Almost October Open Thread

A long nasty project at work has finally wrapped up; apologies for the extended absense.

  • Tualatin voters passed a public-vote-on-light-rail measure earlier this month.  Unlike a similar recent measure in Tigard, this one only affects LRT and not BRT, and does not require the city to issue pointless statements that it is “opposed” to light rail.  Tualatin’s mayor has indicated that any major capital improvements involving city funds would likely be referred to the voters regardless.
  • A major steering committee meeting tomorrow (9/29) for the Powell/Divison Project, one that is likely to narrow the scope of the project somewhat.  A separate post will cover this.
  • Last week there was a Portland Streetcar derailment, when a switch leading to the garage under I-405 was not properly closed, causing a N/S car to jump the tracks when reaching said switch.   A technical question:  MAX signals are designed to inform operators of the position of upcoming switches, and most (if not all) of the primary operational switches are electronically controlled and integrated into the signalling/dispatch system; a MAX operator will (or should) know if he’s about to be routed onto a siding or into a yard.  Does the PSC signalling infrastructure have the same safeguards?
  • A new hassle for the poor and credit-challenged (or at least those who have cars):  electronic repossession (or remote disabling) of automobiles.

13 responses to “Almost October Open Thread”

  1. It really hit me, lately, just how odd the stop spacing is on the red/blue max lines. From Goose Hollow, through downtown and all the way until Lloyd Center, they stop about every two blocks, making for a very slow but very convenient ride. Then suddenly it goes into turbo mode and the stops are 20 blocks apart until gateway. I think from Hollywood to Lloyd Center might be further than all the stops from Lloyd Center to Goose Hollow put together.

    I know a lot of people have asked about removing stops downtown, but what about adding more stops on the east side? As it is, you really have to walk a long way or transfer to a bus to get anywhere. For example, a stop at Providence Medical Center would probably help a lot of people.

    Admittedly this would be annoying for anyone who just wants to get to Gateway in a hurry… like me for instance.

  2. Oregon GOP gubernatorial candidate Dennis Richardson wants to build an Interstate Highway from Ontario to Coos Bay.

    Without commenting on the Governor’s race (PT being a 501(c)-3 nonprofit and all that), I can think of numerous corridors in Oregon’s hinterlands where a freeway might conceivably make sense (I have far fewer objections to rural highways than I do to bulldozing urban neighborhoods).

    That ain’t one of them. :)

  3. Some grist for the bus/rail mill. TriMet just published its September performance dashboard, and for the month of September, the cost per boarding ride of frequent service bus was only 12 cents more than the cost/BR of MAX ($2.30 vs $2.18). This may be a one-month fluke, as the cost has spread has generally been bigger. Also, ridership may explain much of it–MAX ridership is basically flat, year-on-year, but bus ridership is up over 10% from last September.

    • I thought Chicago had their electronic fare system all done and in service, so I’m a little surprised that they’re just now handing out the contract. Also, I don’t really see the need for an app if a phone can emulate a contact-less credit card and those are accepted as payment/can be used as fare cards. Moreover, I don’t see how a display-only option would work with the turnstiles that they (and Los Angeles) have on their rail systems.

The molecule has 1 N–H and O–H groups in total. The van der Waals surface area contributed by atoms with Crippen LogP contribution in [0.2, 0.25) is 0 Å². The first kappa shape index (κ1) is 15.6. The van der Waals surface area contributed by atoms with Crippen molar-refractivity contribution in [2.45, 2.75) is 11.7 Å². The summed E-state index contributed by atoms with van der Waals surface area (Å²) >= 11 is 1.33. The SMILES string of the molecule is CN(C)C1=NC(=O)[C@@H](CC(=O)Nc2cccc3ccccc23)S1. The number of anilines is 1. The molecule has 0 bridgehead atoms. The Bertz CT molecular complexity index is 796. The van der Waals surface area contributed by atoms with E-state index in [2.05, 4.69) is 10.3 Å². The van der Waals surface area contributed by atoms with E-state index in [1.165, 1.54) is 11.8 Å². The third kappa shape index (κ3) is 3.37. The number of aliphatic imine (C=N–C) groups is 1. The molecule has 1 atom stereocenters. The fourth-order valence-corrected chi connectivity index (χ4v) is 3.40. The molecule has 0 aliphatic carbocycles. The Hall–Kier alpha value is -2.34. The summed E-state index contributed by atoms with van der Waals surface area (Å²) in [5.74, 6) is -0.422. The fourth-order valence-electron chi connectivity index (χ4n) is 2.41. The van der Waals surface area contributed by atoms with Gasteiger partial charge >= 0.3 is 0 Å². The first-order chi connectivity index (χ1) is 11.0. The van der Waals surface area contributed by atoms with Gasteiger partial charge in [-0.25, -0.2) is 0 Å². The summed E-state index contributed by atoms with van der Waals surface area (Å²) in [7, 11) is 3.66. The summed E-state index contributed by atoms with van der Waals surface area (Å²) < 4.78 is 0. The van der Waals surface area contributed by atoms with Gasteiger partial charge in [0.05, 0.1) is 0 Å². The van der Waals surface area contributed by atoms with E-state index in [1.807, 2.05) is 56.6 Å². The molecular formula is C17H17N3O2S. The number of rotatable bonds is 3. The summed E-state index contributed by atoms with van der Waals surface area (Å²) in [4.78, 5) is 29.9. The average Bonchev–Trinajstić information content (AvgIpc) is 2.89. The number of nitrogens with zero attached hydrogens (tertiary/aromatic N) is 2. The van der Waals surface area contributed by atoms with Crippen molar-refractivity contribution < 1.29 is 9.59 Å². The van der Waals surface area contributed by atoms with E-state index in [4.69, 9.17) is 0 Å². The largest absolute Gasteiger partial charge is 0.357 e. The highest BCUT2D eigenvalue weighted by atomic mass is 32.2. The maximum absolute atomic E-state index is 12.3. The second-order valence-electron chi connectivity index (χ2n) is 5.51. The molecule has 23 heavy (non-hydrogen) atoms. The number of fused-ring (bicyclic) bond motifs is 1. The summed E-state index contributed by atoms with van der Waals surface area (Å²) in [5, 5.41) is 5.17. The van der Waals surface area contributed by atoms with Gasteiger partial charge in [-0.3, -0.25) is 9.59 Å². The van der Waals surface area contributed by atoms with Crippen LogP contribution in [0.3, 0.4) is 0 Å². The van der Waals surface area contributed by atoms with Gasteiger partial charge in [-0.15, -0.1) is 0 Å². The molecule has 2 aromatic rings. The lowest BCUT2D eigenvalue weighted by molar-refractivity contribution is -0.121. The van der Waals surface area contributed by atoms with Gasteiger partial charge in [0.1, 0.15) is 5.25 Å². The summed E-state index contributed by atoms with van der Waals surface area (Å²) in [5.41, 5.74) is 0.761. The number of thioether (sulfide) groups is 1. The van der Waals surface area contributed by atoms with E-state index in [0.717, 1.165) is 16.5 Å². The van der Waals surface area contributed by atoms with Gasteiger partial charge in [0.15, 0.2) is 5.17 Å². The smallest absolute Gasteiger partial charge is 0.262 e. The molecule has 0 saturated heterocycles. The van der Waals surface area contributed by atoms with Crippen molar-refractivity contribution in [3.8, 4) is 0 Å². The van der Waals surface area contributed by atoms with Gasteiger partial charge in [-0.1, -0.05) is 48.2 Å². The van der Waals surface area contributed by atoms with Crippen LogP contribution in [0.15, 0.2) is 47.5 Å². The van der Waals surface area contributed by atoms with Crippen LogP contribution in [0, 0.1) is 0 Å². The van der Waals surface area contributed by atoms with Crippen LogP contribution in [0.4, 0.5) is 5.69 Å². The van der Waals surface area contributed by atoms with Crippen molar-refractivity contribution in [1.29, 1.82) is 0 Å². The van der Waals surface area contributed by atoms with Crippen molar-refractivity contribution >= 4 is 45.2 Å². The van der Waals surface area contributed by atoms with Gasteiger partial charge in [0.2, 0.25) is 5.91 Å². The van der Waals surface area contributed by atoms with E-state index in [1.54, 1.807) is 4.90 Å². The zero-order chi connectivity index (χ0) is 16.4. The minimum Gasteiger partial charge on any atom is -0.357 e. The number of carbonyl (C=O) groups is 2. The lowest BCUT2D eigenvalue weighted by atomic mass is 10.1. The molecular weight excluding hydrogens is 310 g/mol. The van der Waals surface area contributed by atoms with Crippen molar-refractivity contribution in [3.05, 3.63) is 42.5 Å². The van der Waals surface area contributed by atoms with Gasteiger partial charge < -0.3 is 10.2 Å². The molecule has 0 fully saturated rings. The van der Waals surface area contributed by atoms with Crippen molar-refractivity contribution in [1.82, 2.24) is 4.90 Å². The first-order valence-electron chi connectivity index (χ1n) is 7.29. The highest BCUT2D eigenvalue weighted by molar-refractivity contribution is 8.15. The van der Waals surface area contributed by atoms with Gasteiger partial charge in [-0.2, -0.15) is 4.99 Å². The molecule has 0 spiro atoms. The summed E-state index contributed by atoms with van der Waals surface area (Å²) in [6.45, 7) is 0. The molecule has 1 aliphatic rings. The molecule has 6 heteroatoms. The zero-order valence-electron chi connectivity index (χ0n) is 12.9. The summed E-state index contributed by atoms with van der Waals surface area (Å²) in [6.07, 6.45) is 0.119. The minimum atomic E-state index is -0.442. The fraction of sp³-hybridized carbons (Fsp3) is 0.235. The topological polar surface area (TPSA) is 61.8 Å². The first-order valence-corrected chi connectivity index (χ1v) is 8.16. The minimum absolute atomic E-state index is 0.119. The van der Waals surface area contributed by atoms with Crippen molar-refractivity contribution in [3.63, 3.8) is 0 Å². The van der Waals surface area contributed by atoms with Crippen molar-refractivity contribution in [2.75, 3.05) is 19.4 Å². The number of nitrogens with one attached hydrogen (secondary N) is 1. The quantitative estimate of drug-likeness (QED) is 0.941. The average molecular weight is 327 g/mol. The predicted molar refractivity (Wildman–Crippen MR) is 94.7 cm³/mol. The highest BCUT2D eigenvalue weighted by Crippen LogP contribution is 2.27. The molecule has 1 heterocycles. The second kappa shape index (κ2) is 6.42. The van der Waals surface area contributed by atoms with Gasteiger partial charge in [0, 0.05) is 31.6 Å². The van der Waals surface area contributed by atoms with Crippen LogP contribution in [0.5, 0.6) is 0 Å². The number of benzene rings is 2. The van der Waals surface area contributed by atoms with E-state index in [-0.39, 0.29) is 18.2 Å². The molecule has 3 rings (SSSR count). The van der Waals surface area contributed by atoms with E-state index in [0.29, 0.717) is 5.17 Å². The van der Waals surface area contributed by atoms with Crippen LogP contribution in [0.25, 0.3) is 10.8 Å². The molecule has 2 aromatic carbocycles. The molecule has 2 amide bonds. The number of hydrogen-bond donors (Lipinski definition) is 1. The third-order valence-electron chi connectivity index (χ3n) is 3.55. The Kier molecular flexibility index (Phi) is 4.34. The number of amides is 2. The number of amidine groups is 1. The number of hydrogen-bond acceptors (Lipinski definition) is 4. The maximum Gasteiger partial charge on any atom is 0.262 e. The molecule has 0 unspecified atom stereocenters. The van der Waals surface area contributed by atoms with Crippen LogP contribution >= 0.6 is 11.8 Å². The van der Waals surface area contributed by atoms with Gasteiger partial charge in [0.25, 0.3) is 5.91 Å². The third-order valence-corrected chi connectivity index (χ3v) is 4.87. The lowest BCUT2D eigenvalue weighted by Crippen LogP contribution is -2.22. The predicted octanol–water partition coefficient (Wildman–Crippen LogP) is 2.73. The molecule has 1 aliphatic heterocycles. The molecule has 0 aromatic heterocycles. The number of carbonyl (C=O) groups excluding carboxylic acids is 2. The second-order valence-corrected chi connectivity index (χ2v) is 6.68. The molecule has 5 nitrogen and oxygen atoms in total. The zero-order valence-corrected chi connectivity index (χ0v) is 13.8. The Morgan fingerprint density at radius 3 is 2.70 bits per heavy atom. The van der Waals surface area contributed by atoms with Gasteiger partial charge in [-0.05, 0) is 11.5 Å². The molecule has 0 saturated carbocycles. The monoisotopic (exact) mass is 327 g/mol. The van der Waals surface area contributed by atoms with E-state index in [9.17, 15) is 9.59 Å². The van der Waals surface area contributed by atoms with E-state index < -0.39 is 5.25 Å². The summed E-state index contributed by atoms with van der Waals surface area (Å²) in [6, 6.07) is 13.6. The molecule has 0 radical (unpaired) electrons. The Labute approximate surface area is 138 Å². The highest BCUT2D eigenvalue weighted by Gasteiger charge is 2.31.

4. TriMet now has an updated proposal for bus service changes in SE to accommodate PMLR; changes from the previous proposal:

    * Line 33 and 31 to become a single route, connecting Oregon City to Clackamas TC
    * Line 99 to use Macadam instead of Corbett
    * Increased service on Line 19.

    My main gripe is that 3 lines (70, 152, and 75) still will be ending at Milwaukie TC, and need a 5-block walk to connect to MAX in Milwaukie. Since 70 and 75 enter Milwaukie from the north, this is less of a problem for these two; it is an issue for the 152. However, the proposed interline of 31 and 33 eliminates this problem for the 31 (which ended at Milwaukie TC in the first proposal).

    • That said, it appears that 31 riders who want to get on MAX will need to do so at the Park Avenue station; the 31/33 won’t serve the Milwaukie station.

  5. Two news items from TriMet:
    * TriMet’s board has ratified the proposed labor contract negotiated with ATU 757. The union membership will vote on the contract by Friday; if approved by the union, it goes into effect immediately. Terms can be viewed at the preceding link.
    * The first “Type 5” MAX train has arrived at Ruby Junction. These new trains are based on the Siemens S70 platform (similar to the Type 4) and come in permanently-coupled pairs; but have redesigned interiors. The trains were purchased as part of the PMLR project and more units will arrive in the next six months; they require a burn-in period before being placed into service. It is unclear if any will go into service prior to the Orange Line opening.

    Of course, I still like this idea better. :P

    • I saw this first trainset sitting on a trailer in Madras, OR a few weeks ago. Any idea why it would be routed through Madras?

      • It’s coming up from CA, and if it’s being hauled by BNSF rather than UP, it would be routed along the Oregon Trunk line through Madras.

        Either that, or TriMet has plans to extend the Blue Line over Mt. Hood. (“This is Government camp. Doors to my left. Next stop, Timberline Lodge…”)

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